Photographer: Andrew Harrer/Bloomberg

Traders Discuss Data Superhighway From Chicago to Japan

  • ‘Go West’ project would use microwaves and an undersea cable
  • Citadel, Virtu and Jump among firms that participated in talks

Rival high-frequency trading firms are in talks to jointly build a Chicago-to-Japan communications link that would accelerate trading across the Pacific Ocean, according to people familiar with the discussions.

The project, dubbed “Go West,” would install a line of microwave towers from the Chicago area to the U.S. west coast, possibly ending near Seattle, and then connect to an undersea cable that stretches to Asia, according to the people, who asked not to be identified because the talks, which started months ago, are confidential. The cast of companies involved in the talks has included Citadel LLC, Virtu Financial Inc. and Jump Trading LLC, though the final roster isn’t set and the talks aren’t final, the people said. Those three firms declined to comment.

Joining forces to construct a network may signal a truce in the arms race big traders have waged for years to shave milliseconds off trading times. Possibly six to 10 separate microwave networks that support speed trading are operating between Chicago and data centers in New Jersey where U.S. stock trading takes place, according to an estimate from Greg Laughlin, a Yale University astronomy professor who has studied the topic. By teaming up, traders could cut their infrastructure costs, pitting their trading strategies against each other instead of just competing on speed.

Distributing Risk

“A consortium makes a lot of sense because you distribute the risk and you distribute the benefits and you also are able to kind of keep the status quo from being completely disrupted,” Laughlin said in a phone interview. “High-frequency trading strategies are very, very, delicate and difficult to come up with and temperamental and they don’t last.”

“Go West” might also be an early move in a broader attempt to reduce costs, according to a person aware of the talks. In recent years, exchanges have boosted how much they charge traders to access their markets and receive vital data feeds on prices. Automated trading firms might next step up efforts to whittle down those expenses and look for even broader support from brokers, the person said.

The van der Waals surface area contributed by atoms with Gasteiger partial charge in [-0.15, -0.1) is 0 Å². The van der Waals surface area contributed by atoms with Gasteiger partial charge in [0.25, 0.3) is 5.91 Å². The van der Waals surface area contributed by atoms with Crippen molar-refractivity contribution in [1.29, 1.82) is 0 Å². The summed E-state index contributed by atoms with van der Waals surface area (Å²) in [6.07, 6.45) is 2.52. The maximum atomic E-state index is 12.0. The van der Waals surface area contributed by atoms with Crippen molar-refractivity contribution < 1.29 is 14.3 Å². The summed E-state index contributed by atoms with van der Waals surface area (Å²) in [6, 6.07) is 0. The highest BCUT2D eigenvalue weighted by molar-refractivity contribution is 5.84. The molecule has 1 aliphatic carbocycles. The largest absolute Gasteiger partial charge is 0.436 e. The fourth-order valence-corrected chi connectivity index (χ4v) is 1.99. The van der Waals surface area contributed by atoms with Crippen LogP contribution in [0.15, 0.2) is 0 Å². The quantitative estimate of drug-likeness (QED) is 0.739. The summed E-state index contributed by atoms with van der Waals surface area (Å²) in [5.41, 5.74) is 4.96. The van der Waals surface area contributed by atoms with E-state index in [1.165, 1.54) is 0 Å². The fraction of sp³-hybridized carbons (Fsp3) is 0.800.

While fiber-optic networks used to be the main way big electronic trading firms shot their orders across continents, microwaves have helped them do business even faster. Fiber can convey information at roughly two-thirds the speed of light, microwave networks operate at about 99 percent of the universe’s ultimate speed limit. Over the more-than-1,700 miles between Chicago and Seattle, what takes roughly 14 milliseconds with fiber takes only about 9.5 milliseconds with microwaves, assuming it’s a straight line.

Many automated trading firms engage in arbitrage, or betting that gaps in the prices of two similar things will disappear. Such opportunities exist between the U.S. and Japan. For instance, futures contracts on Japan’s Nikkei 225 stock index trade on both Chicago-based CME Group Inc.’s exchange and Tokyo-based Japan Exchange Group Inc.’s market.

The use of microwaves in trading has been controversial. South Korea’s exchange is trying to eliminate the practice in that nation. In England, some residents of the tiny village of Richborough have raised obstacles to traders wanting to build radio masts as tall as the Eiffel Tower to create the fastest communication link between London and Frankfurt.

To read more about the microwave race in Europe, click here.

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